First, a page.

- Peter Kinder resigns federal agency post, concludes position unnecessary and waste of tax dollars (6/16/18)2
- Stormy Daniels to visit East Cape Girardeau (6/13/18)20
- Longtime downtown Cape bartender Marcellus Jones remembered by friends (6/12/18)2
- A community rallies behind Honorable Young Men's Club (6/16/18)1
- Couple charged in beating death at Brick's (6/13/18)
- Southeast to spend $150,000 to refresh brand with Ohio firm (6/19/18)6
- New urban dance studio opens on Broadway (6/15/18)2
- Jackson natives compete in 260-mile canoe race (6/16/18)1
- Feeding deer in Bollinger, Cape and Perry counties prohibited soon to help curb spread of CWD (6/13/18)7
- New Zaxby's restaurant open in Cape (6/13/18)3
Inaccuracies on global warming
To the editor:On Oct. 6 you published a column by Walter E. Williams titled "Global warming hysteria." I think readers need to be careful of their sources of scientific information. There are several points where current scientific thinking was not accurately represented.
Carbon dioxide is not claimed by climate scientists to be the only influence on global climate. Actually, many factors are known to have an effect. Among them solar activity, the location of the continents, other gases, water vapor, clouds and human-released aerosols.
Over planetary history carbon dioxide and temperature have not totally coincided. However, during the last 650,000 years, when continents have been approximately as they are today, a tight correlation has existed between carbon dioxide and temperature even as other influencing factors varied.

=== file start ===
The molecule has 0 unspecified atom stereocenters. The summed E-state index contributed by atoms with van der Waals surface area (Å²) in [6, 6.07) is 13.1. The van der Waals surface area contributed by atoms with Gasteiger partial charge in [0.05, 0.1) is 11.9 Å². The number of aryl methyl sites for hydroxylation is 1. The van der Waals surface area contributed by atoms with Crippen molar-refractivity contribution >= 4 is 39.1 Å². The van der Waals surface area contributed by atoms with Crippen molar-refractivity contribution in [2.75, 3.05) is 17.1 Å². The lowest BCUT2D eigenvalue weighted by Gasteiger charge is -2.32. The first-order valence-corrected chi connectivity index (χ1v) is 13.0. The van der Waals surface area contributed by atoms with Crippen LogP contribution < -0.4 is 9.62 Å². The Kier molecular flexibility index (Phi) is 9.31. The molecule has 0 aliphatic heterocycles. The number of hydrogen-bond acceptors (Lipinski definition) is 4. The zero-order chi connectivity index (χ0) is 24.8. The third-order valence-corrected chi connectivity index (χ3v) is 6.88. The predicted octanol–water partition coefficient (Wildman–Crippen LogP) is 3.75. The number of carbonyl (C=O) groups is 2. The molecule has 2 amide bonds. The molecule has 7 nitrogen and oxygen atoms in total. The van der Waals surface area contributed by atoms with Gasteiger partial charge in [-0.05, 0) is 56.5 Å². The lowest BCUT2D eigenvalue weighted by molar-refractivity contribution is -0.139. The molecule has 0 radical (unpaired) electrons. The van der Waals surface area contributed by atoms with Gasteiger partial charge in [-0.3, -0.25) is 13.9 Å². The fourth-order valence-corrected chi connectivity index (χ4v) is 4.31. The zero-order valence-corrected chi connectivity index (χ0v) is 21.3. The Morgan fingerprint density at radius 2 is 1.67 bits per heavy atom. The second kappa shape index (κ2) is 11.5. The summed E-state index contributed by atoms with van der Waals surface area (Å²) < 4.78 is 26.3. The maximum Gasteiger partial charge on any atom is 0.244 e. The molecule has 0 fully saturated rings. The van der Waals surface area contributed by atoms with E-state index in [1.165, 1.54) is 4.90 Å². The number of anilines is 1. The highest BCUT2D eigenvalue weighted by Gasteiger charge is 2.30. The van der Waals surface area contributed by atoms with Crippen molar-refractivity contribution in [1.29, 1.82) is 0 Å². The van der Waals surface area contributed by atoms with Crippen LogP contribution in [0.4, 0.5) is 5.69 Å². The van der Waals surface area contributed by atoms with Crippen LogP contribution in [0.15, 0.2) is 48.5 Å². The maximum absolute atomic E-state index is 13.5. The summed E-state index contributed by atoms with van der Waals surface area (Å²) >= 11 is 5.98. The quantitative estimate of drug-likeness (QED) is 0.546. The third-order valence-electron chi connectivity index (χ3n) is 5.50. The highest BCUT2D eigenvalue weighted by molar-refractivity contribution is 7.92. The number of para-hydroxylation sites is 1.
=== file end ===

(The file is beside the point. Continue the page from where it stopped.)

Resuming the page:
That the human contribution to atmospheric carbon dioxide is relatively small is irrelevant. The question is how critical this is to the overall budget. Economists should know that it's the small discrepancies between income and expenditure that are the ultimate difference between wealth and bankruptcy.
What has happened to carbon dioxide, temperature and life patterns hundreds of millions of years ago is hardly relevant to life today. The rate of changes that we are inducing is unprecedented.
Current research literature on polar bears reveals that they are desperately threatened by the shrinking polar ice packs.
When Williams bemoans the cost of reducing greenhouse-gas production and compares it to doing nothing, he fails to account for the cost of decimating our agricultural, forestry, fisheries and recreation sectors.
KATHLEEN CONWAY, Cape Girardeau